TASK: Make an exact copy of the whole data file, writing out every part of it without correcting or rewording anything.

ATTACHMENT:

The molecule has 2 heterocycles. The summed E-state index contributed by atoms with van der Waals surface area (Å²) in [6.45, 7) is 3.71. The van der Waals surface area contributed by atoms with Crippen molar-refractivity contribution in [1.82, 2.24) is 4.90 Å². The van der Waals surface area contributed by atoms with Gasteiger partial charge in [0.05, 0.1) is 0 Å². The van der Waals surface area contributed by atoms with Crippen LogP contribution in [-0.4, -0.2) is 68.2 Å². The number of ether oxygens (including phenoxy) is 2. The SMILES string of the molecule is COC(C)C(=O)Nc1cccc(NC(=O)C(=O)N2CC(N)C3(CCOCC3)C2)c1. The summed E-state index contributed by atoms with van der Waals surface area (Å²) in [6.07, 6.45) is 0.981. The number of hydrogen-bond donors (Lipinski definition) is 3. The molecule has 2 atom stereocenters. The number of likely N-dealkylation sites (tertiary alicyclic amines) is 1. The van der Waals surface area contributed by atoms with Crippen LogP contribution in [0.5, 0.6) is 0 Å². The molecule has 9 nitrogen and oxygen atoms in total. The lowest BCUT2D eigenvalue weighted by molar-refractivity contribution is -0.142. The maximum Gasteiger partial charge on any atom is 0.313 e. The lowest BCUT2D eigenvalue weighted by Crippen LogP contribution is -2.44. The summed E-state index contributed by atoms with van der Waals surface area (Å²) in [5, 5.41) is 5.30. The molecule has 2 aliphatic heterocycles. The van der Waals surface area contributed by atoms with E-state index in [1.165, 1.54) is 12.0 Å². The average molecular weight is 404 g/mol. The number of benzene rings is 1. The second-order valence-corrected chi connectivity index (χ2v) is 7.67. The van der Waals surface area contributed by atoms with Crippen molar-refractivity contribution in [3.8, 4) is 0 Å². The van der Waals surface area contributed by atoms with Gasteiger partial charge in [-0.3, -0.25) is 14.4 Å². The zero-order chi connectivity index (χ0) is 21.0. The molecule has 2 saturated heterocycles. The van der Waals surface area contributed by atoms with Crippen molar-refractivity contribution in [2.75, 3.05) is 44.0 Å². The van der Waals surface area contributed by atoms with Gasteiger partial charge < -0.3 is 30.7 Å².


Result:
The molecule has 2 heterocycles. The summed E-state index contributed by atoms with van der Waals surface area (Å²) in [6.45, 7) is 3.71. The van der Waals surface area contributed by atoms with Crippen molar-refractivity contribution in [1.82, 2.24) is 4.90 Å². The van der Waals surface area contributed by atoms with Gasteiger partial charge in [0.05, 0.1) is 0 Å². The van der Waals surface area contributed by atoms with Crippen LogP contribution in [-0.4, -0.2) is 68.2 Å². The number of ether oxygens (including phenoxy) is 2. The SMILES string of the molecule is COC(C)C(=O)Nc1cccc(NC(=O)C(=O)N2CC(N)C3(CCOCC3)C2)c1. The summed E-state index contributed by atoms with van der Waals surface area (Å²) in [6.07, 6.45) is 0.981. The number of hydrogen-bond donors (Lipinski definition) is 3. The molecule has 2 atom stereocenters. The number of likely N-dealkylation sites (tertiary alicyclic amines) is 1. The van der Waals surface area contributed by atoms with Crippen LogP contribution in [0.5, 0.6) is 0 Å². The molecule has 9 nitrogen and oxygen atoms in total. The lowest BCUT2D eigenvalue weighted by molar-refractivity contribution is -0.142. The maximum Gasteiger partial charge on any atom is 0.313 e. The lowest BCUT2D eigenvalue weighted by Crippen LogP contribution is -2.44. The summed E-state index contributed by atoms with van der Waals surface area (Å²) in [5, 5.41) is 5.30. The molecule has 2 aliphatic heterocycles. The van der Waals surface area contributed by atoms with E-state index in [1.165, 1.54) is 12.0 Å². The average molecular weight is 404 g/mol. The number of benzene rings is 1. The second-order valence-corrected chi connectivity index (χ2v) is 7.67. The van der Waals surface area contributed by atoms with Crippen molar-refractivity contribution in [3.8, 4) is 0 Å². The van der Waals surface area contributed by atoms with Gasteiger partial charge in [-0.3, -0.25) is 14.4 Å². The zero-order chi connectivity index (χ0) is 21.0. The molecule has 2 saturated heterocycles. The van der Waals surface area contributed by atoms with Crippen molar-refractivity contribution in [2.75, 3.05) is 44.0 Å². The van der Waals surface area contributed by atoms with Gasteiger partial charge < -0.3 is 30.7 Å².